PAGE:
Bitcoin is both an anonymous payment system and a transparent, open network where anyone can track and verify transactions.
How can both be true? It might seem confusing at first but only requires little explanation to make sense.
Depending on how you use Bitcoin, it can be the perfect tool for transparency in a charitable organization or the untrackable currency of choice for ransomware and online drug markets.
How anonymous are traditional payment methods?
In traditional payment networks like banks, credit cards, Paypal or Venmo, your account is linked directly to your name and government ID.
All information regarding your account, however—such as balance and identification—is hidden from the public eye. Though in some systems, such as credit cards, the merchant and the payment provider will see your account number, name, and the issuing institution of your card.
Transactions and privacy
- A vendor might ask for your zip code, address, phone number, or even a scan of your passport to proceed with the transaction.
- The merchant will be legally required to share the transaction information with local authorities—sometimes upon request and sometimes automatically.
- National governments, surveillance agencies, and international police agencies will also get automated access to the data and can see what other purchases you have made with your card and your account balance.
- The merchant will also likely sell your data to companies like Equifax.
- Other companies could also buy your credit data, for example, if they wish to assess your ability to pay back a loan.
On the plus side, your neighbor will probably stay in the dark about how much you spend, and how much you have.
The Blockchain and privacy
The Bitcoin blockchain handles accounts, transactions, and privacy very differently.
Anybody can create a Bitcoin account—called a wallet—on a computer or smartphone. To create an account, you don’t need to supply a name, address, or email. And because you don’t even need an internet connection to create an account, it can be tough to track who owns which account.
Transactions and privacy
- A public ledger—the Blockchain—records all transactions. Everyone can see the Blockchain with Bitcoin software (called the client).
- All the account balances of all accounts are visible, but not the owners of the accounts.
- A single user might have multiple accounts, and multiple users might also share an account.
- To receive or make a payment, two users must communicate their address to each other. In this instance, it is most likely that one or both of the users will be ‘unmasked.’
- While the receiver could create a new, empty account for each payment they get, the sender will reveal the balance of the account from which they made the payment.
Keeping your identity secret during a transaction is difficult. Most of the time you will know which person or shop you are making the payment to, and they will know who you are.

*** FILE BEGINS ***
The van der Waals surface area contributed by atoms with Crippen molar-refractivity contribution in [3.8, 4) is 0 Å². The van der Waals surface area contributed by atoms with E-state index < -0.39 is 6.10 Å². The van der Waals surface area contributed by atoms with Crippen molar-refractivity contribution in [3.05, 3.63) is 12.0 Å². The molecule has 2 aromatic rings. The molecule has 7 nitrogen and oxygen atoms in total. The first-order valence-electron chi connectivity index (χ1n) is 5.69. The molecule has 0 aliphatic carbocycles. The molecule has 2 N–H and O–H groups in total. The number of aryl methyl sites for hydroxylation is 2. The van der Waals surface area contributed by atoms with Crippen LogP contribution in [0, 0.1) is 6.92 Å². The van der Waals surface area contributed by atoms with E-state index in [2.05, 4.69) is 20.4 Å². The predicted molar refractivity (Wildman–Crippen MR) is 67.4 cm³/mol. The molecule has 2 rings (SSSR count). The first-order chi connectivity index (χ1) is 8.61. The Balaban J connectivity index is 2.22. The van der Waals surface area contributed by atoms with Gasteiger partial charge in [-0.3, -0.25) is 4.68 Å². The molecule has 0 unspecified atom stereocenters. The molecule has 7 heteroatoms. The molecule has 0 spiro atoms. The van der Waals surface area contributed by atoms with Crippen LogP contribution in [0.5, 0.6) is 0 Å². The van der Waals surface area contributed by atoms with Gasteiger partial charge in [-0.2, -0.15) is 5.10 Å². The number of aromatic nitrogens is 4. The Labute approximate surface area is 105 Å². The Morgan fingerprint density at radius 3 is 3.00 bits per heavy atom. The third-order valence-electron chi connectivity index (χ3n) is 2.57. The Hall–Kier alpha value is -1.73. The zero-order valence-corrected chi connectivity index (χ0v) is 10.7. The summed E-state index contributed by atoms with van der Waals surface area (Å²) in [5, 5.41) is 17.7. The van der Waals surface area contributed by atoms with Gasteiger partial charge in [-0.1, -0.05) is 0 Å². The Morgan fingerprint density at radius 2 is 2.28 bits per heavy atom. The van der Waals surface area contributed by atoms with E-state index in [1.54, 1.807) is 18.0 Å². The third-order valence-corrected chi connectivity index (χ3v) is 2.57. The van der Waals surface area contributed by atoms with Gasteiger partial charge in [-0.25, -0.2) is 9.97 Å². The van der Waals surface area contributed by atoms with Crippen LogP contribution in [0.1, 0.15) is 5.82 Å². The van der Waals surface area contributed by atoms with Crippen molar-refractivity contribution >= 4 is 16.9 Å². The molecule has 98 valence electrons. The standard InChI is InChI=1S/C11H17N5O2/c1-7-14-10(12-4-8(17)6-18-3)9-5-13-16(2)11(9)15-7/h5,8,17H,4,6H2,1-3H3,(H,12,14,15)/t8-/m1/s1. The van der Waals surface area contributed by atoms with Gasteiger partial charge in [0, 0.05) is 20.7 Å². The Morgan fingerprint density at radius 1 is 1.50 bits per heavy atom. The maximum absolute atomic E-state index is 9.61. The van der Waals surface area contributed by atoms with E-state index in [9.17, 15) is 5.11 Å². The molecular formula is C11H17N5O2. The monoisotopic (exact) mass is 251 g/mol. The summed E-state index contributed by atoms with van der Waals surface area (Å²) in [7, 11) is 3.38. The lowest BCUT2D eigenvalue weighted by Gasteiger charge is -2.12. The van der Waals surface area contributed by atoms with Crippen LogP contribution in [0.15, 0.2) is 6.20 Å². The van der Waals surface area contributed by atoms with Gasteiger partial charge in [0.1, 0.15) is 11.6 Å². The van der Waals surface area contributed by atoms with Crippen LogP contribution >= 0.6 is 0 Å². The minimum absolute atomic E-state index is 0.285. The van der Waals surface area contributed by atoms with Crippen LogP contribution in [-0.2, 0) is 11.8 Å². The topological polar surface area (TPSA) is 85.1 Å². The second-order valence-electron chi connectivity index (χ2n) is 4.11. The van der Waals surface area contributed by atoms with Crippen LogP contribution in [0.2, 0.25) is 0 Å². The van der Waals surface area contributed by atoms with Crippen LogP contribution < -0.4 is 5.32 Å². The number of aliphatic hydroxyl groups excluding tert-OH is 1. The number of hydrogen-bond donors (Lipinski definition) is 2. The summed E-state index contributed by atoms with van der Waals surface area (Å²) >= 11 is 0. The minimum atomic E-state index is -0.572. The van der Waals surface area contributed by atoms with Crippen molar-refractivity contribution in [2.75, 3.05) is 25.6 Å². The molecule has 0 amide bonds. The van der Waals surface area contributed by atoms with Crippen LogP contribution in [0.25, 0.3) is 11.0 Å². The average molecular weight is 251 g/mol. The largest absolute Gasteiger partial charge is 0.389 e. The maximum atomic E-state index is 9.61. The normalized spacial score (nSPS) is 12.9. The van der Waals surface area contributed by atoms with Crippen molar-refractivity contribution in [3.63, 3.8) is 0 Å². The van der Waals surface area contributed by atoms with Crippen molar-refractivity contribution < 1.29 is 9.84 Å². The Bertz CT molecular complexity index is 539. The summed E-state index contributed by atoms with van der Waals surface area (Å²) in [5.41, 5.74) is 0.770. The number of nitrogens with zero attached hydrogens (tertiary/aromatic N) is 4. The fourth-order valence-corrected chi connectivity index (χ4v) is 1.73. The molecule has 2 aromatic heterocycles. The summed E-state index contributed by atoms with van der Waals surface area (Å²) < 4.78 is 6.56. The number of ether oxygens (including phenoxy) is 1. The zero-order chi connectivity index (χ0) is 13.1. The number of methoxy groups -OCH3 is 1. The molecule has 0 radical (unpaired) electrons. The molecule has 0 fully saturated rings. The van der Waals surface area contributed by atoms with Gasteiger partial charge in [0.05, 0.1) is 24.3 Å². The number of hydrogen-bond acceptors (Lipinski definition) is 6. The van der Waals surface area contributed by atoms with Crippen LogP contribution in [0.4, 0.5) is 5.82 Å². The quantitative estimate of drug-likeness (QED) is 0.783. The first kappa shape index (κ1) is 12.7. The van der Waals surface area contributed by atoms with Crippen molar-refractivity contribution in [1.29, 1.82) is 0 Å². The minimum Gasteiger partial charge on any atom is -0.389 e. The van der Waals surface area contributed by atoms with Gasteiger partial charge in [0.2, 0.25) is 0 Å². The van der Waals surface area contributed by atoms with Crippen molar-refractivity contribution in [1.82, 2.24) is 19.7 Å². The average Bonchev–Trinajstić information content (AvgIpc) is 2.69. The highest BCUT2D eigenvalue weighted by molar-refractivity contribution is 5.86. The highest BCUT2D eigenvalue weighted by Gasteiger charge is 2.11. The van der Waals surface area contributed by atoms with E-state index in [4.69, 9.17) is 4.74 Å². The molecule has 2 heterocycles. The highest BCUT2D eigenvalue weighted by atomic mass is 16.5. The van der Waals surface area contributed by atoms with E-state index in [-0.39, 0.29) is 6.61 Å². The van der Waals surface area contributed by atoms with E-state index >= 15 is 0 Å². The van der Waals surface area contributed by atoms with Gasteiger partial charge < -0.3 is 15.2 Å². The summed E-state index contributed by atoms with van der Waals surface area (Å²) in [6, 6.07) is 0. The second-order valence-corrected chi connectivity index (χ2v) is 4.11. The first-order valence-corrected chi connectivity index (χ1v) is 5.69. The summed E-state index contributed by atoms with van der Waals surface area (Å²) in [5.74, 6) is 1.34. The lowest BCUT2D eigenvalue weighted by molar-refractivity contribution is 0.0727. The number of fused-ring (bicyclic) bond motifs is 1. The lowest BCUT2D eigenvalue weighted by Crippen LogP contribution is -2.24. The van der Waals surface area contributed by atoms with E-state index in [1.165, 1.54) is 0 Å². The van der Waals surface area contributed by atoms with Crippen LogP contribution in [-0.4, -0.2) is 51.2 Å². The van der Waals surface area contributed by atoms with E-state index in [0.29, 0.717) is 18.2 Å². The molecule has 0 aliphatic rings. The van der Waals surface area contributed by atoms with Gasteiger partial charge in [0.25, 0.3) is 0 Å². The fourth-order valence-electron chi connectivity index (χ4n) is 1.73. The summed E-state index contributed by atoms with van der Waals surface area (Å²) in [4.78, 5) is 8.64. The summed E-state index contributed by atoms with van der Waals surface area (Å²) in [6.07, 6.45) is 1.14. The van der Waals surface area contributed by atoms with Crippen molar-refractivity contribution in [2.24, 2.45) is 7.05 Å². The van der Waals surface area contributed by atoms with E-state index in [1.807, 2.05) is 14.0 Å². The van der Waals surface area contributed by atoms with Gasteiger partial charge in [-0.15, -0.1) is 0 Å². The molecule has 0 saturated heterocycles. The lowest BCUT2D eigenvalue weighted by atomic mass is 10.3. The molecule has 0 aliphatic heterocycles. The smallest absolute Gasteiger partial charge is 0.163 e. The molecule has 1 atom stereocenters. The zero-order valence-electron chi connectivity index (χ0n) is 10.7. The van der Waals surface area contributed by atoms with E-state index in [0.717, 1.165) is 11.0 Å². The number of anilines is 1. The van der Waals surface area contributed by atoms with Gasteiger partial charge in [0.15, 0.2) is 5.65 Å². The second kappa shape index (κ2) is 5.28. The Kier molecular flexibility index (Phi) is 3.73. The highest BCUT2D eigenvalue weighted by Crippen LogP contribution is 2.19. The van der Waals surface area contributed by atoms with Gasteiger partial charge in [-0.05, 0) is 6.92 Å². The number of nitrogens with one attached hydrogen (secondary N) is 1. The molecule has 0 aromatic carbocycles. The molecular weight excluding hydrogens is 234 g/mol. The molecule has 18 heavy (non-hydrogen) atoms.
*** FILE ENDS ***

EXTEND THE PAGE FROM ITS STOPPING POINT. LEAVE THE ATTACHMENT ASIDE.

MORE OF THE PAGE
If either party subscribes to a centralized service—such as a payment provider or wallet—, this centralized service may aggregate this information and also sell it, or make it available to law enforcement.
Hiding your Bitcoin identity with Mixers and Coinjoin
Firstly, if your Bitcoin wallet is associated with your name or email address, it’s hard, but not impossible, to disassociate your identity with Bitcoin Mixers and Coinjoin.
In Coinjoin, a large group of users essentially throw their Bitcoins into a bucket and then take back the same amount from the bucket. This “Bitcoin bucket swapping” can be done in a decentralized, trustless way through implementations like Joinmarket.
The above graphic shows how a system like Joinmarket works only for standardized outputs. It’s easy for an observer to see that you are using a Coinjoin transaction, but they are not able to easily determine which of the outputs belong to you.
In Mixers, two people swap their Bitcoins with each other, and it’s difficult to observe that they used a mixer. While most mixers today are large centralized services, mixing could be done in a trustless way through fancy cryptographic tools like atomic swaps, though such systems do not have a comprehensive implementation.
When using a mixer, neither participant can learn a lot about the other participants, and therefore cannot potentially fully link accounts with an identity.
How to pick and use Altcoins for anonymity
Altcoins (alternative cryptocurrencies) are the most popular way to anonymize Bitcoin transactions. Users exchange their Bitcoins for the altcoin of their choice, then swap the altcoin back into Bitcoin. If using the right Altcoin, it’s tough to correlate and track user accounts.
How to pick a good Altcoin:
- The altcoin must be popular enough that your transaction won’t stick out.
- The altcoin should provide additional privacy guarantees.
- The first and second exchange should not be the same, or else someone could try to link your two transactions through technologies like browser fingerprinting.
Is Bitcoin anonymous?
By default, Bitcoin payments are far more private than traditional electronic payments like bank wires or credit cards. But with some effort, they can still be tracked.
Bitcoin’s privacy model works drastically different to that of other payment systems, which forces us to adapt our thinking when trying to be more private.
Bitcoin gives us plenty of options to be truly anonymous, but employing these options requires skills, knowledge, and care.